Queer Activist Summer Reading List
As we approach our annual OutWrite LGBT Book Festival this summer, now is a great time to start thinking about your summer reading list. Here are some amazing books for LGBT activists to dive into this summer. Most of these I have already read, and a few are on my personal list to tackle this summer.
Don’t Tell Me to Wait
I’m very excited that Kerry Eleveld is coming to DC June 9th to talk about this new book: Don’t Tell Me to Wait: How the Fight for Gay Rights Changed America and Transformed Obamas Presidency. I would love this book, if only for the fact that that so may friends and fellow activists are highlighted in the book including Dan Choi, Paul Yandura, Chris Geidner, Bil Browning, Robyn McGehee, and many others. But I think more importantly for you, this book is an important insiders look about how change actually happends in Washington, looking at both the ‘inside’ players and those of us on the outside.
What Belongs to You
“What Belongs to You is a beautiful novel that broaches a subject often kept in the shadows: the world of hustling — gay men paying for sex. Greenwell tells the story of an American teacher working in modern-day Bulgaria, and Mitko, the young hustler he becomes enamored with. The teacher first meets Mitko in a public restroom, and returns there again and again, paying for sex. As the teacher confronts his own feelings about their arrangement, he tries to unravel Mitko’s tangled life story while revealing more of his own.”
Get this book now: What Belongs to You: A Novel
Love Unites Us
I am very proud to share with you that this amazing new book:Love Unites Us: Winning the Freedom to Marry in America will be the featured book at this year’s OutWrite LGBT Book Festival. It is so important to take time to look back and see how far we have come as a movement. “The June 2015 decision in Obergefell v. Hodges is a sweeping victory for the freedom to marry, but it was one step in a long process. Love Unites Us is the history of activists’ passion and persistence in the struggle for marriage rights for same-sex couples in the United States, told in the words of those who waged the battle.”
Get this book now:Love Unites Us: Winning the Freedom to Marry in America
Lady Dane Edidi
For a brief time last year the country focused attention on the Baltimore Protests in the wake of the death of Freddie Gray while in police custody. Of course, to really understand what happened you have to know the history of Baltimore. Who better to give us a glimpse into this world than transgender performance artist Lady Dane Edidi, who began her studies at the Baltimore School for the Arts.
Lady Dane’s collection: Baltimore: a Love Letter (A Book of Poetry and other Writings) is a wonderful collection, but it is the powerful title poem is my favorite, exactly because it shows you Baltimore through Lady Dane’s eyes. I first heard Lady Dane Edidi read this poem at the 2015 Capturing Fire Festival, and I highly recommend it.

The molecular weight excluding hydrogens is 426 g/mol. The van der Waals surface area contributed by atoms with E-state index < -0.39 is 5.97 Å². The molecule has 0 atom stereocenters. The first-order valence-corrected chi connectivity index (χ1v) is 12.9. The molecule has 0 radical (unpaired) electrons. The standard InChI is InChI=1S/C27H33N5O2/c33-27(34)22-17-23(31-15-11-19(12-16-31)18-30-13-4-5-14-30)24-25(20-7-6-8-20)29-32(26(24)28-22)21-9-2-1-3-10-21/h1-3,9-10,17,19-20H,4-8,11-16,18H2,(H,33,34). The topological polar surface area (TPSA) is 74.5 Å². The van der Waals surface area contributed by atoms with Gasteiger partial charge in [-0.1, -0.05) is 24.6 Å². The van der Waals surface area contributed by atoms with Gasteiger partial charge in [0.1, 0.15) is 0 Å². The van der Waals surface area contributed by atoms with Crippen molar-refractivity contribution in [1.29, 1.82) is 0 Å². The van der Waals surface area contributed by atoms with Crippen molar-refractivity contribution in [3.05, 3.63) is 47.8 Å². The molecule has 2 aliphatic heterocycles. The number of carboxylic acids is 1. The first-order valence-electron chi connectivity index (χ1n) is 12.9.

Queer Brown Voices
“In the last three decades of the twentieth century, LGBT Latinas/os faced several forms of discrimination. The greater Latino community did not often accept sexual minorities, and the mainstream LGBT movement expected everyone, regardless of their ethnic and racial background, to adhere to a specific set of priorities so as to accommodate a “unified” agenda. To disrupt the cycle of sexism, racism, and homophobia that they experienced, LGBT Latinas/os organized themselves on local, state, and national levels, forming communities in which they could fight for equal rights while simultaneously staying true to both their ethnic and sexual identities. Yet histories of LGBT activism in the 1970s, 1980s, and 1990s often reduce the role that Latinas/os played, resulting in misinformation, or ignore their work entirely, erasing them from history.”
Queer Brown Voices: Personal Narratives of Latina/o LGBT Activism is the first book published to counter this trend, documenting the efforts of some of these LGBT Latina/o activists.
Get this book now Queer Brown Voices: Personal Narratives of Latina/o LGBT Activism
Ain’t Gonna Let Nobody Turn Me Around
“As an organizer, writer, publisher, scholar-activist, and elected official, Barbara Smith has played key roles in multiple social justice movements, including Civil Rights, feminism, lesbian and gay liberation, anti-racism, and Black feminism. Her four decades of grassroots activism forged collaborations that introduced the idea that oppression must be fought on a variety of fronts simultaneously, including gender, race, class, and sexuality. By combining hard-to-find historical documents with new unpublished interviews with fellow activists, this book uncovers the deep roots of today’s “identity politics” and “intersectionality” and serves as an essential primer for practicing solidarity and resistance.”
Eating Fire: My Life as a Lesbian Avenger
Kelly Cogswell was at the DC Center last summer discussing this book and I’m so glad I got a chance to meet her. The Lesbian Avengers played such an important role in our movement yet there is not as much historical information out there about them as one might like.
“When Kelly Cogswell plunged into New York’s East Village in 1992, she had just come out. An ex–Southern Baptist born in Kentucky, she was camping in an Avenue B loft, scribbling poems, and playing in an underground band, trying to figure out her next move. A couple of months later she was consumed by the Lesbian Avengers, instigating direct action campaigns, battling cops on Fifth Avenue, mobilizing 20,000 dykes for a march on Washington, D.C., and eating fire—literally—in front of the White House.”
At once streetwise and wistful, Eating Fire is a witty and urgent coming-of-age memoir spanning two decades, from the Culture War of the early 1990s to the War on Terror.
Get this book now: Eating Fire: My Life as a Lesbian Avenger